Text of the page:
June 15, 2020

What We're Reading This Week

https://www.theguardian.com/commentisfree/2020/jun/08/edward-colston-statue-history-slave-trader-bristol-protest

 

Dexter Govan

Pankaj Mishra, ‘Watch this man’London Review of Books

Mishra’s masterful and sharp review of Niall Ferguson’s The West and the Rest from 2011 is now available online and includes the correspondence between the two in Letters. Almost ten years on, its contemporary relevance is striking.

Natasha Trethewey ‘America the beautiful: three generations in the struggle for civil rights’, Financial Times

Natasha Trethewey recounts a familial history of black struggle and resistance across three generations.

David Olusoga, ‘The toppling of Edward Colston’s statue is not an attack on history. It is history’ The Guardian

As the statue of a slaver is torn down and thrown to the water, David Olusoga thoughtfully reflects on its significance to Bristol and the moment we are in.

Michelle Alexander, ‘America, this is your chance’, New York Times

‘Our democracy hangs in the balance. This is not an overstatement.’ Michelle Alexander writes on the riots sweeping America and the necessity of further action to address racism in the United States.

Seeds of Resistance’ Aesthetica

This gorgeous review of Pablo Albarenga’s award winning photograph series Seeds of Resistance highlights the struggles of environmental activists and indigenous peoples across south America.

 

Liat Spiro

William O. Gardner, "Liquid Cities," Places Journal

Gardner analyzes the history of the Metabolist movement, cybernetics, control space, ephemerality, consumerism, and techno-orientalism among architects and science fiction writers in Japan from the 1960s to 1990s.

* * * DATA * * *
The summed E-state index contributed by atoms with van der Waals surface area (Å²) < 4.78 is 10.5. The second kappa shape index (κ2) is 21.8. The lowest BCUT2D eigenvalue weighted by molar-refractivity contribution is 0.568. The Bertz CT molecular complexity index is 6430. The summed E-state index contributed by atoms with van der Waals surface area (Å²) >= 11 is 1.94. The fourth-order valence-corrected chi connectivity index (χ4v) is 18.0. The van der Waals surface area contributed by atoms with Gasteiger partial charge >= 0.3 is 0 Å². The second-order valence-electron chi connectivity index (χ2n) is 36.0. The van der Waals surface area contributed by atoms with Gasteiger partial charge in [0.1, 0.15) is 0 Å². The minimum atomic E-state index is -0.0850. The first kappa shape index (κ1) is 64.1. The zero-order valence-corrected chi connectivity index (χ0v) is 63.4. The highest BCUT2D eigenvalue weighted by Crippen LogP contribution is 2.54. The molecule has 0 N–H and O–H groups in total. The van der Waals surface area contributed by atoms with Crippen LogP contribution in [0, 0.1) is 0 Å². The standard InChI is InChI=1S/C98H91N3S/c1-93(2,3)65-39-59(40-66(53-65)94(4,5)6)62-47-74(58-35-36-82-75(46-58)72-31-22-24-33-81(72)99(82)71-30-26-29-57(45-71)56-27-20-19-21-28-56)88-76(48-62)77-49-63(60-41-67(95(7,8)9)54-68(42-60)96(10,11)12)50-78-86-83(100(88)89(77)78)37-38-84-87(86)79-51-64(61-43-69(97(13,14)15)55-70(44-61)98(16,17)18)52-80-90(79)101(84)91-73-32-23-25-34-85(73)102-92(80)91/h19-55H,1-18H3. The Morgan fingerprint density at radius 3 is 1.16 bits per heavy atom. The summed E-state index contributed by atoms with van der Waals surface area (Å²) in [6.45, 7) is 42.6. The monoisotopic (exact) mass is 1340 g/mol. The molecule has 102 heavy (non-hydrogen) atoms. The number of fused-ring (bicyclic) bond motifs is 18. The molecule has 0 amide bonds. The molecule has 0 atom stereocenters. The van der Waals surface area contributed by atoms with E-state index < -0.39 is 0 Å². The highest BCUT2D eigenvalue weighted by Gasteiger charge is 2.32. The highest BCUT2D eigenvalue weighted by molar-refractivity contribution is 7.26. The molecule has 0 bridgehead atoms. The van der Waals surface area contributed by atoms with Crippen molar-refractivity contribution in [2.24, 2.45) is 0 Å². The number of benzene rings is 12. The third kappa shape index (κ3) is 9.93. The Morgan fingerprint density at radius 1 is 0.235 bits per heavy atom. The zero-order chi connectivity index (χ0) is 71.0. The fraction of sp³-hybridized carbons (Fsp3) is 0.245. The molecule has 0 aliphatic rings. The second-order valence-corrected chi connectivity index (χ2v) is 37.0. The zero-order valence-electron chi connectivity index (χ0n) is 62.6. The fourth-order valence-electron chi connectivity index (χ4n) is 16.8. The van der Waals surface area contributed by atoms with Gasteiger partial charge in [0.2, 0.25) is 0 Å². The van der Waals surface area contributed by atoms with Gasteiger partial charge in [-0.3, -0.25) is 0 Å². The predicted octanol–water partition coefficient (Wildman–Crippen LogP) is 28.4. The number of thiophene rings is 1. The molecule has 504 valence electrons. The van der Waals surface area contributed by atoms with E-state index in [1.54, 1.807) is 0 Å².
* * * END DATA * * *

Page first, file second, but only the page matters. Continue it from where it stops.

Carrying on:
Jo Guldi, "The Birth of Rent Control," e-flux

Guldi traces the history of rent control back to nineteenth-century anticolonial politics in the British Empire, particularly the "Land War" in Ireland.

Stuart Schrader, "Police Reform Won't Fix a System That Was Built to Abuse Power," The Nation

Schrader reveals the history of police reformism, arguing that it has served to expand funding and access to military technologies while positioning police as a powerful interest group free from accountability. His analysis starts with International Association of Chiefs of Police (IACP) collaboration with the CIA and U.S. national security state in the 1950s and 1960s to train autocrats' police forces in Iran, Indonesia, Thailand, and Bolivia and follows the thread domestically through the 1968 Omnibus Crime Bill, the Law Enforcement Assistance Administration, and the 1994 Violent Crime Control and Law Enforcement Act.

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